Jotters ponder David Jones' trading halt and Amex relationship, while one pays tribute to Transurban's outgoing boss.

David Jones might emerge from a trading halt this morning to tell the market what it already knew. In this morning’s edition of Distillery, The Sydney Morning Herald’s Elizabeth Knight recounts the history of the American Express agreement that’s underscored the DJs trading halt, while The Australian’s Bryan Frith points out that this was all known to investors and the necessity of a trading halt was questionable. Is this a symptom of the crackdown on Leighton Holdings? Elsewhere, the legacy of outgoing Transurban chief executive Chris Lynch will be aided by the equity selldown of some shareholders in particular, while we’ve also got some long-term interest rate speculation this morning.

The Sydney Morning Herald’s Elizabeth Knight gives the most comprehensive preview of what’s ahead for David Jones and the likely announcement about its credit card business, starting with the American Express 10-year alliance deal struck in 2008.

"Back then David Jones handed over its store card business to Amex. The return was akin to instalment payments that bolstered earnings rather than reflected the trading profits from the card business. But it was never painted in this light. Investors didn't ask too many questions in 2008 about what happened after this initial period expired. They didn't query whether earnings were being propped up over the first five years, or whether, in 2014, the credit card earnings could fall in a hole. It was classic investment market shortermism. Back then there was probably an assumption that in 2014 financial services would be rosy and retailing would also. In hindsight this was wildly optimistic.”

However, The Australian’s Bryan Frith says there’s an argument to be had about whether DJs is jumping at shadows over the media report that ‘revealed’ these problems.

"DJs' action surprised because the media report said nothing that hadn't already been said by a number of analysts and expectations of a sharp fall in credit earnings had almost certainly already been factored into the share price. The company itself said it didn't believe there had been any leak of confidential information and the speculation was based on ‘publicly available information’. So why obtain a trading halt? DJs said it considered the trading halt was ‘appropriate in the circumstances’, but many would consider that the company over-reacted and that its caution may have been triggered by the $300,000 ‘on the spot’ fines imposed by ASIC on Leighton Holdings for alleged breaches of the ASX continuous disclosure requirements, and the corporate watchdog's warning that it intends to take a tougher approach in the future.”

The Australian’s John Durie says the outgoing Chris Lynch is leaving Transurban in a good state, thanks to hard work through cost cutting and a bit of good luck through the effective departure of British University Superannuation Scheme and ATP of Denmark from the register.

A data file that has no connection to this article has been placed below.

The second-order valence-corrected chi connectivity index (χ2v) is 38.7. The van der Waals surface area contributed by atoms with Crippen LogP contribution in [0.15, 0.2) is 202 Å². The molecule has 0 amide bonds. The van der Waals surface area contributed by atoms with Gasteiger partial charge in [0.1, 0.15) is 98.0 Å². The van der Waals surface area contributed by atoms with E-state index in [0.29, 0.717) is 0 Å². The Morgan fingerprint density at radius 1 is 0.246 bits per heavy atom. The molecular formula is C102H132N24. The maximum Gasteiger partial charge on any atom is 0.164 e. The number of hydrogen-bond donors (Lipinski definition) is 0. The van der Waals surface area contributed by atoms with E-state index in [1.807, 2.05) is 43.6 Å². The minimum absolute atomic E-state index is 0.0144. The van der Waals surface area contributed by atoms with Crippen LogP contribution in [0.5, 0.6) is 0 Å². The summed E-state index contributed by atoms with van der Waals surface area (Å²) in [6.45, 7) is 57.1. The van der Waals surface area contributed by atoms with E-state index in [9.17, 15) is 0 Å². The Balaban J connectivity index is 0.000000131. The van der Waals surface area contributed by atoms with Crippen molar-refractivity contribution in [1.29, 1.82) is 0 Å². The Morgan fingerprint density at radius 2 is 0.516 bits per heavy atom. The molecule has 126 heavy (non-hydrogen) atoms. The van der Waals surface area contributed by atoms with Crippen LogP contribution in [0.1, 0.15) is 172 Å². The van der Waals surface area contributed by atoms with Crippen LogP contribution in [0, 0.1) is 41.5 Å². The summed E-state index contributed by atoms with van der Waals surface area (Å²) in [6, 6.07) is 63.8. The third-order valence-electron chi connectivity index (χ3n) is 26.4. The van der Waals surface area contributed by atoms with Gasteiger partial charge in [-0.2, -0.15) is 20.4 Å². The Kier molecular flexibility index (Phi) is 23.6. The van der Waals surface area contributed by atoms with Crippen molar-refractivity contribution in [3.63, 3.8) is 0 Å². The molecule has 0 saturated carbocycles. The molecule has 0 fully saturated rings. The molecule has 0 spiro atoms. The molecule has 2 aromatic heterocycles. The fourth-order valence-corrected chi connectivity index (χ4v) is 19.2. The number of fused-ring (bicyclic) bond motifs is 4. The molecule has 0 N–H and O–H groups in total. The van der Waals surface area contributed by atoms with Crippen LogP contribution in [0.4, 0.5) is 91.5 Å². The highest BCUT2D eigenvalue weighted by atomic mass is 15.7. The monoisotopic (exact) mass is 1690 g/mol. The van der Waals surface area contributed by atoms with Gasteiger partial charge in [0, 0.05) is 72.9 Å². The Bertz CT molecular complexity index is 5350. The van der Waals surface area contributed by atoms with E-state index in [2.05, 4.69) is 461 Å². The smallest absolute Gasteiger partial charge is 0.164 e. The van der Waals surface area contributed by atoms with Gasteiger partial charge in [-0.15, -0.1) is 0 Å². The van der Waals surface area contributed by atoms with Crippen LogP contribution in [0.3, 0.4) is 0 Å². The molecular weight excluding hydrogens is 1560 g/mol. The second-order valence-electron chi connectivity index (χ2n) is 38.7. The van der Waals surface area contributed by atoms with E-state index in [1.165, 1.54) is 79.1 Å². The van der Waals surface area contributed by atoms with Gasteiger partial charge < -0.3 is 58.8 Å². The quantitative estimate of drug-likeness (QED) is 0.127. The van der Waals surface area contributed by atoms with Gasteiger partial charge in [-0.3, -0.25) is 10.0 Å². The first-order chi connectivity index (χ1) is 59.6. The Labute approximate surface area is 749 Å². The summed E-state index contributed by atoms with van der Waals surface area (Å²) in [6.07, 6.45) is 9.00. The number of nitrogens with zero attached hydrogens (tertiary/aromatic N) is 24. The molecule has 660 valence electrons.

"The British and Danish shareholders have clearly decided they are overweight Australian roads and want to look for other opportunities. For Transurban, the selldown is a sharp contrast from two years ago, when Lynch faced three investors controlling 40 per cent of the company who wanted to take it private or at least gain more control over its spending. Pending details of who picked up new shares from the bookbuild, there are now no shareholders with more than 5 per cent of the company. There are some with just under 5 per cent, including the Future Fund-backed Rare Infrastructure and Peter Cooper's Cooper Investments.”

The Age’s Tim Colebatch stumbles across some quite stark forecasts.

"Australia will slowly move into a broad-based economic recovery in 2012-13 – but Victoria is in danger of missing out, leading forecaster Frank Gelber of BIS Shrapnel predicts. Unveiling new forecasts in Melbourne yesterday, Dr Gelber predicted that Australia's growth rate would slowly accelerate from 2.2 per cent in 2011 to 3.5 per cent in the 2012-13 financial year. If realised, that would be its best performance for five years. But there would be two downsides. Interest rates would start rising again, with the Reserve Bank likely to deliver seven rate rises in the next 15 months. And apart from NSW, the south-east of the country will continue to struggle.”

Seven rate hikes in 15 months! When you factor in the January holiday for the Reserve Bank that’s a rate hike every two months for five quarters. Just imagine the amount of fodder that will create for our business commentators. The Sydney Morning Herald’s Michael Pascoe says the latest minutes from the Reserve Bank addressing the need for a restructuring of the Australian economy makes a lot of sense, particularly when read in concert with a speech delivered by Governor Glenn Stevens yesterday.

In other economic matters, The Sydney Morning Herald’s Ross Gittins tries to peer into the future – 2050, to be exact – through the Environmental Outlook from the Organisation for Economic Co-operation and Development (OPEC). The Australian Financial Review’s Alan Mitchell finds the local car industry getting a big wake up call.

Meanwhile, in company news, The Age’s Michael West asks if billionaires Clive Palmer and Gina Rinehart can’t comply with their account reporting obligations, what point is there for the rest of us to obey the law. The Australian Financial Review’s Chanticleer columnist Michael Smith weighs in on the cleaner Transurban register, while The Australian’s Tim Boreham looks at Intrepid Mining and Core Exploration in his Criterion column.

And finally, Fairfax’s Insider columnist Ian McIlwraith looks at the likely delisting of paint tin maker National Can Industries.


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